In 2014, my 6-year-old son, Jake, had just started kindergarten and joined his 9-year-old sister at the same school. To say he was excited would be an understatement. He took to kindergarten like a fish to water. He loved school; his friends, recess and more recess. This Mom finally had one drop off and several uninterrupted hours alone!

Several months into the new school year, Jake’s teacher found him doubled over on the playground. We didn’t make much of it at home until the day I noticed blood in the toilet. The blood set off alarm bells and a run to the pediatrician whom in turn sent us to the GI. He was confident that it was a case of internal hemorrhoids and Jake would be fine after a colonoscopy. After the procedure, the doctor came out and nonchalantly said “it’s not hemorrhoids, I think he has ulcerative colitis.” I had never heard of that before and was stunned. What exactly is that? What does this mean? A quick search of Google and my head was imploding. I had more questions than answers and my heart raced. The doctor was convinced that a course of sulfazaline would put him into remission and never mentioned diet, complications or anything else. Life went on for six months like usual. Until Jake started to bleed again.

Six years later

Since diagnosis, Jake has been hospitalized six times for a total of 60-plus days. As his mom, I have learned so much about IBD, diet, medications, extra manifestations of IBD, persistence, patience, gut feeling, anger, despair, love, faith and most of all, hope. image1 (12)

We have come a long way in six years. I clearly recall one day when my son was so ill and we were in the ER of our local Children’s Hospital. He was doubled over in pain and the doctors didn’t have a diagnosis for what was wrong. Jake looked me square in the eyes and said, “Mom, don’t you know I’m just trying to stay alive.” He was eight-years-old. I felt the wind leave me and held onto everything I had. The diagnosis? C.diff.  Another piece of the IBD puzzle I knew nothing about. That hospital stay left me emotionally broken.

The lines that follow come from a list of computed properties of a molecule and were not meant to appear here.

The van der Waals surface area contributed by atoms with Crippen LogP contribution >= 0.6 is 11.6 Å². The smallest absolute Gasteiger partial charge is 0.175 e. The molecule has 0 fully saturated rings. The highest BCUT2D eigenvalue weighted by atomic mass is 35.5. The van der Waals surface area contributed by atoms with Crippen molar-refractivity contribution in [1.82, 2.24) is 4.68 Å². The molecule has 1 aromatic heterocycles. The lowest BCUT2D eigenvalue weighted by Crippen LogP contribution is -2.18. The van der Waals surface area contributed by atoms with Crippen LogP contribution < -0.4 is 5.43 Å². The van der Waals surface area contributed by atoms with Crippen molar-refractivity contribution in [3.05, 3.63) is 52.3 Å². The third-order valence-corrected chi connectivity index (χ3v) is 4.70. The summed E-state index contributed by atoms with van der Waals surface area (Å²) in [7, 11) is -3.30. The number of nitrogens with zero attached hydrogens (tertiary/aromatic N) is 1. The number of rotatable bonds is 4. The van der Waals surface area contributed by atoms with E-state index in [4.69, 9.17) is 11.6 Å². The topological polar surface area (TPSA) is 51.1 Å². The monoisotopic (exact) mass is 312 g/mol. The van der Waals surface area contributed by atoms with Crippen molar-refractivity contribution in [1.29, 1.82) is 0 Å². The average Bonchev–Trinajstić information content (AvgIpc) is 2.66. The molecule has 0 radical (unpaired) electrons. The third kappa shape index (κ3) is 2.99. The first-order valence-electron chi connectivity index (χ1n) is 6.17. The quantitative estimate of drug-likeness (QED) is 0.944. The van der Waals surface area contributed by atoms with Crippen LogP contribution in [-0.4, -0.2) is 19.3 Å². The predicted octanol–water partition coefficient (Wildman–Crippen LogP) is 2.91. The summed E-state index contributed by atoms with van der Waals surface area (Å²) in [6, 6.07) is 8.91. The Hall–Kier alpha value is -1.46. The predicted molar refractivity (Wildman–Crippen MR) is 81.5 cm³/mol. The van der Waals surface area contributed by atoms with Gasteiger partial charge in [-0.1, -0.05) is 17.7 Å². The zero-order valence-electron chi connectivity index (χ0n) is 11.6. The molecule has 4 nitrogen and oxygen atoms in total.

How do you hold onto hope when everything feels like it’s falling apart?

When I look back on our journey, several things come to mind. For me, hope and faith have gone hand in hand. I believe there are better days coming and that there is a cure on the horizon. Like faith, I believe hope comes in a variety of ways. Just as the sun rises each day, I take that as a moment to work my three R’s: reflect, renew and readjust.

Reflection: I need to see how far we have come. Each day that my son makes it to school, is a small victory. Slept through the night? Another victory. There was a period of months that our lives were thrown upside down. My son started suffering seizures two years after his IBD diagnosis. While we are not in remission today, we are far from those frenzied ER days and even if we were to encounter that again, the knowledge we have gained will keep us steady as we navigate rough waters.

Renew: You must take care of yourself in whatever means possible. This journey doesn’t just affect the sick child, it effects the entire family unit. image0 (1)Therapy, exercise, massage, friends, a night away. The reason airlines tell you to put on your own air mask before helping your child is because if you aren’t stable, your child won’t be either. I have bad days. Labs that are horrible can throw me into despair. I go back to faith. In Hebrews 11.1 “Faith is the assurance of things hoped for, the conviction of things not seen.” I allow myself a day to be sad and angry and then I rise again. My son is a warrior and I will be too.

Readjust: I have joined countless Facebook groups on IBD, epilepsy, diet and other therapies. I need to make sure that what I get out of the group meets or exceeds my expectations. Early in our journey I was in a group that gave me anxiety every time I read a new post. I realized that that particular group wasn’t for me and I exited it and found others that fit our philosophies and experiences. I have had to adjust my expectations of friends (they mean well, don’t they?) and even have had to take a step back from some friendships that don’t nurture me. My goal is to get my son into remission and give him as normal a childhood as possible. Celebrating the “moments’ that happen in a day rather than waiting for the perfect day or the perfect lab report. Adjusting your attitude to celebrate individual moments brings everything into perspective.

IBD is a marathon, not a sprint hopephoto

Hope arises in new advances that are being researched every day in the cure and treatment of IBD. Hope is in the latest clinical trial that posted that includes children. Hope is watching my son with a fecal calprotectin of 2700 hit the ball to the outfield for a double.

Hope is in the simple things. As long as I have hope, I have the ability to change tomorrow for my son and for myself. We all do. You are not alone in this journey. I wish each and every IBD family peace, love, faith, and hope on their journeys.